Is it a bubble?

That question occasionally popped up during the past year as the large white structure along Beamer Way just above the Chicken Hill parking lot took its round and somewhat puffy shape.

But a bubble it is not.

The steel-fortified, fabric-covered structure is instead Virginia Tech’s 40,000-square-foot Rec Sports Field House. The complex includes a fitness training facility and five multipurpose courts, as well as heating and cooling systems for year-round play and a combination of LED and natural light.

“There’s really never been anything else like it on campus,” said David Christian, facility manager for the field house and War Memorial Gym. “It really adds to our spaces and ability to serve our students.”

The field house opened on the first day of classes for the fall 2020 semester with the aim of providing additional space for intramurals, sport club training, and a variety of open recreation activities. It’s open to Virginia Tech students and those with a Rec Sports Membership.

Due to the ongoing COVID-19 pandemic, many of the activities originally planned for the venue have been modified to adhere to physical distancing and face covering guidelines, and to encourage good hygiene. The five regulation-size basketball courts are being utilized to provide an increased amount non-contact sports, such as volleyball, pickleball, and badminton, and additional fitness equipment has located there to alleviate the stress on the McComas Gym, which now requires pre-registration for all patrons.

Field house patrons don’t need to pre-register for open rec times, which are and are allowed on a first-come, first-serve basis. They are, however, advised to check the facility’s daily schedule, which changes as different groups reserve times for team activities.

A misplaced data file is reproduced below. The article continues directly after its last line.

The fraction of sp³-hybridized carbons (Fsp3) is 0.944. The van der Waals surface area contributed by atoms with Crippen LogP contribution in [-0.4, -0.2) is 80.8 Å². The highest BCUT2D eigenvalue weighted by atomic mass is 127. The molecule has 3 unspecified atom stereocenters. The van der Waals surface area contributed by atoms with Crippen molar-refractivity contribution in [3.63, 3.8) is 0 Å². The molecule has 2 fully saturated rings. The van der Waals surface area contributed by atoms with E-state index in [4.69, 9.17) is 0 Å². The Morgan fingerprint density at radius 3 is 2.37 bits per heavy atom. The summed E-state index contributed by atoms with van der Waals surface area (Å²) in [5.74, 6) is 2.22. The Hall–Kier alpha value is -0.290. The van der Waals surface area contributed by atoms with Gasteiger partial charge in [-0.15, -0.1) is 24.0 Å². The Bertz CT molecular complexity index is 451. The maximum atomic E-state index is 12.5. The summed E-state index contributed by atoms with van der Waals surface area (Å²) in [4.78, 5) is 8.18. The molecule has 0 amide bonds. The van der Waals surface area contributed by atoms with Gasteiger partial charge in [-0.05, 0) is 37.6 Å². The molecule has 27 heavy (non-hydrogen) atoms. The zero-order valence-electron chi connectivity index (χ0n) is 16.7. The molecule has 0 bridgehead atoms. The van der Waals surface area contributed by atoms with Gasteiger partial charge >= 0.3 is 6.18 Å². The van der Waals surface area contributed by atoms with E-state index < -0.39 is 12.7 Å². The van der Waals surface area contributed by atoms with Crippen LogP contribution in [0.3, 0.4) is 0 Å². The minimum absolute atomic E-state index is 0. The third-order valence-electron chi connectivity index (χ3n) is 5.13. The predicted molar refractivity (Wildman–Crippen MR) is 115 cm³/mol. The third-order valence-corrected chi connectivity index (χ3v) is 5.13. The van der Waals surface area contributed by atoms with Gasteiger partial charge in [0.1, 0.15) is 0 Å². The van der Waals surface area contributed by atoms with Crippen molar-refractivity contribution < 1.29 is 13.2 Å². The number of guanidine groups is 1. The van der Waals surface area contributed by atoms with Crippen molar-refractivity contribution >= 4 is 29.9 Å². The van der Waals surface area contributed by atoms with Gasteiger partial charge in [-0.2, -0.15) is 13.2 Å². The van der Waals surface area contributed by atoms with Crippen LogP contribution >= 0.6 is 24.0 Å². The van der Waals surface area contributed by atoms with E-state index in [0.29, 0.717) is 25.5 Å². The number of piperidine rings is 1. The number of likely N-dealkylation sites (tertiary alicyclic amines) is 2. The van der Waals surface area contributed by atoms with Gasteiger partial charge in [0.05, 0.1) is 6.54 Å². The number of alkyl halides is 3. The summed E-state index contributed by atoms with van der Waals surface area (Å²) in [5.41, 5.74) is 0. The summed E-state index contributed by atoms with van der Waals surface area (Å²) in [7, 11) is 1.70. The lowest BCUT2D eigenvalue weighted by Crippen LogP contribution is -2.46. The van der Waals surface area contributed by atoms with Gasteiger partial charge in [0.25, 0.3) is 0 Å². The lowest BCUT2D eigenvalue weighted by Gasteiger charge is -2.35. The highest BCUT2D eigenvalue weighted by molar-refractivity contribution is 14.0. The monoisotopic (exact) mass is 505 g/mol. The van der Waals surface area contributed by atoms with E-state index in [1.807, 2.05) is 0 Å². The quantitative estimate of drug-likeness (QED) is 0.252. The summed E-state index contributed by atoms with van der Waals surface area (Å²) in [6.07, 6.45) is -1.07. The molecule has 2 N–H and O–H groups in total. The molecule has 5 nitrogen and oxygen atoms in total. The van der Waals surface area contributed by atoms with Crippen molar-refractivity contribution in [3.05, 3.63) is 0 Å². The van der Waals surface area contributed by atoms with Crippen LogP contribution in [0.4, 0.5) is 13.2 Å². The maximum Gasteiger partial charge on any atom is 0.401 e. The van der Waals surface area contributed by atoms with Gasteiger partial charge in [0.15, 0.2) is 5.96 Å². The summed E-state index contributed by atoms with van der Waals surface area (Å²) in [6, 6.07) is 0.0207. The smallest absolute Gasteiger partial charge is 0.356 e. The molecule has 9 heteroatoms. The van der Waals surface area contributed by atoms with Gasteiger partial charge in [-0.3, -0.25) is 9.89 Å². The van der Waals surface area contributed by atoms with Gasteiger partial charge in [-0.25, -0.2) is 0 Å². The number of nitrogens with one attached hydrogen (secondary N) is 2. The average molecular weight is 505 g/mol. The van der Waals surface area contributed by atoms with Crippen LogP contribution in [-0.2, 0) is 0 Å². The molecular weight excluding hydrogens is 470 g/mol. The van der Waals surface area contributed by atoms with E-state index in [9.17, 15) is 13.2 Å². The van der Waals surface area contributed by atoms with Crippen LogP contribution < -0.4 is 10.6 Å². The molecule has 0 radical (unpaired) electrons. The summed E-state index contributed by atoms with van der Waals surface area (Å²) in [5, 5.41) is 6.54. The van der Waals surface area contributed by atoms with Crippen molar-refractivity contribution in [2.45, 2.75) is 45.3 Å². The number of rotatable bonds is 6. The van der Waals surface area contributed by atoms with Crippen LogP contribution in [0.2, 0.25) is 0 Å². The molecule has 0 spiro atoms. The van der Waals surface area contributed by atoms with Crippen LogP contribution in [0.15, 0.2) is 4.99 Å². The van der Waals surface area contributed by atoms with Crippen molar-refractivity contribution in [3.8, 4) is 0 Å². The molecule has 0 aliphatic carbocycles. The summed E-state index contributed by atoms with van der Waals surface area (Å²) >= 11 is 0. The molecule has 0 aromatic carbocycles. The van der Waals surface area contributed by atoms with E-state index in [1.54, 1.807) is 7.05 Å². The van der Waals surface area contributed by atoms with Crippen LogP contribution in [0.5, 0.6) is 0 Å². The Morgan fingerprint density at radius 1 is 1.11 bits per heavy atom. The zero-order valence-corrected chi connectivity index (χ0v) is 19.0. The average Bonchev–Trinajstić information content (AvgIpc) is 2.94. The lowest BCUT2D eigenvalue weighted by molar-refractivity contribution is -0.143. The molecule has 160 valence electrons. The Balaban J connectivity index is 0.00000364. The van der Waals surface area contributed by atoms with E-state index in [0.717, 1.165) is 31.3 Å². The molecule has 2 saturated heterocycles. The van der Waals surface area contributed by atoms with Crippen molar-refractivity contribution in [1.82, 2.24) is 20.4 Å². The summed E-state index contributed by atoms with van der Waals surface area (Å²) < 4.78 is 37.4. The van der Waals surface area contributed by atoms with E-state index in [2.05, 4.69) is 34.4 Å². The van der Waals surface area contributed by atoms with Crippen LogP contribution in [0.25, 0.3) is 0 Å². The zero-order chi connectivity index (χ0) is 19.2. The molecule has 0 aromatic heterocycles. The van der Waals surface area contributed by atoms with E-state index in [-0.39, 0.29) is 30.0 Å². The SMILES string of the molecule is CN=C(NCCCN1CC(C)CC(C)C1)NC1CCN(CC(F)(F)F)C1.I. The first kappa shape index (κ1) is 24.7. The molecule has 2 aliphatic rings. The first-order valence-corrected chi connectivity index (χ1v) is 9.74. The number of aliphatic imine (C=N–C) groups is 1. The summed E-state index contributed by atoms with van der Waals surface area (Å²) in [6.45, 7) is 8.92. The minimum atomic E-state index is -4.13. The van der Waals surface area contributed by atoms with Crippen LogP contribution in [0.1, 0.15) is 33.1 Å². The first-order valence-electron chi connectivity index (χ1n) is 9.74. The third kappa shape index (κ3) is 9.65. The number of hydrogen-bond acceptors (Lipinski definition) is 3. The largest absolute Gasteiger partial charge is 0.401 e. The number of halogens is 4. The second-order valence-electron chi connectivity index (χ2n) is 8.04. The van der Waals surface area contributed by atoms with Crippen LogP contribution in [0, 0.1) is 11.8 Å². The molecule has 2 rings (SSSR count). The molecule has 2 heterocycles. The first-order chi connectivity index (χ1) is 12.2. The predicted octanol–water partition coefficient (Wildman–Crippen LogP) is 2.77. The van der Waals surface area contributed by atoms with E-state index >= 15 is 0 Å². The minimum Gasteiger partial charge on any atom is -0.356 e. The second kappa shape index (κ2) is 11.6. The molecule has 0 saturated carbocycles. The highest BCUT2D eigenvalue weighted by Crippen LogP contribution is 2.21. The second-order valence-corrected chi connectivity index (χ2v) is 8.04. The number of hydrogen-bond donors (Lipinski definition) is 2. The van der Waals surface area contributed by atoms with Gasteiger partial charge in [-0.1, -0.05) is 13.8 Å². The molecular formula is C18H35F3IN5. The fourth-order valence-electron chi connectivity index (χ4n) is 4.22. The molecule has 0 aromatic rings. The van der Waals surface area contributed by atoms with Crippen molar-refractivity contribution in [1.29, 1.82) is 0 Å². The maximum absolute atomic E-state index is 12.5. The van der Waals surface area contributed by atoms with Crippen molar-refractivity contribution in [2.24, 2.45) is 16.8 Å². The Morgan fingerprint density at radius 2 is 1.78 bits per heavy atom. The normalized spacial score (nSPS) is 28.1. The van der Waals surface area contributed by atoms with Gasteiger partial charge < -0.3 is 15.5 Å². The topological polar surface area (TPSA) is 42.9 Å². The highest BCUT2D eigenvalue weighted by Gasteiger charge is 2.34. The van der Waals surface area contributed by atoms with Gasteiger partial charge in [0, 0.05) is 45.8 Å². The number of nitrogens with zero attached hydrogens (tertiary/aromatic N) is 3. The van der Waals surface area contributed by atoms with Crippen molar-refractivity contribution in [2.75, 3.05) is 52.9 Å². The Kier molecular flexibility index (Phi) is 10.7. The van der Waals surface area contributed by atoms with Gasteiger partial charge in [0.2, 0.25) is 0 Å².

The facility will also exclusively host Small Group Trainings – four-week exercise programs for groups of three to 12 people that meet twice a week with a coach. Registration for the first session closes Sept. 21 with more sessions planned for the future.

Though its inaugural semester’s activities may not look exactly how they were envisioned during the field house’s creation, the space comes at a critical time for promoting both physical and mental wellness around campus, Christian said.

“During this pandemic, a lot of people need that stress release. We obviously want people to stay physically healthy by working out and staying active, but I think the mental aspect of that is also huge,” Christian said.

Deena Hines, a graduate assistant working with Rec Sports, said she thought the new field house will also serve as a social outlet for students during a time when many other options are limited due to pandemic precautions.

“We know that the students are bored and don’t have much to do,” said Hines, who graduated with a degree in Human Nutrition, Food, and Exercise in the spring. “I think this will serve the students by giving them a place to spend time with their friend groups or pods. Even when you aren’t playing, it’s just a huge area to hang out while being physically distanced.”

She said giving students some extra options for wellness and community building is a passion for the entire Rec Sports team.

“You can only go on so many walks and so many bike rides, and then you get bored. So, we’re just really excited to have this space for students to try something new,” Hines said.

– Travis Williams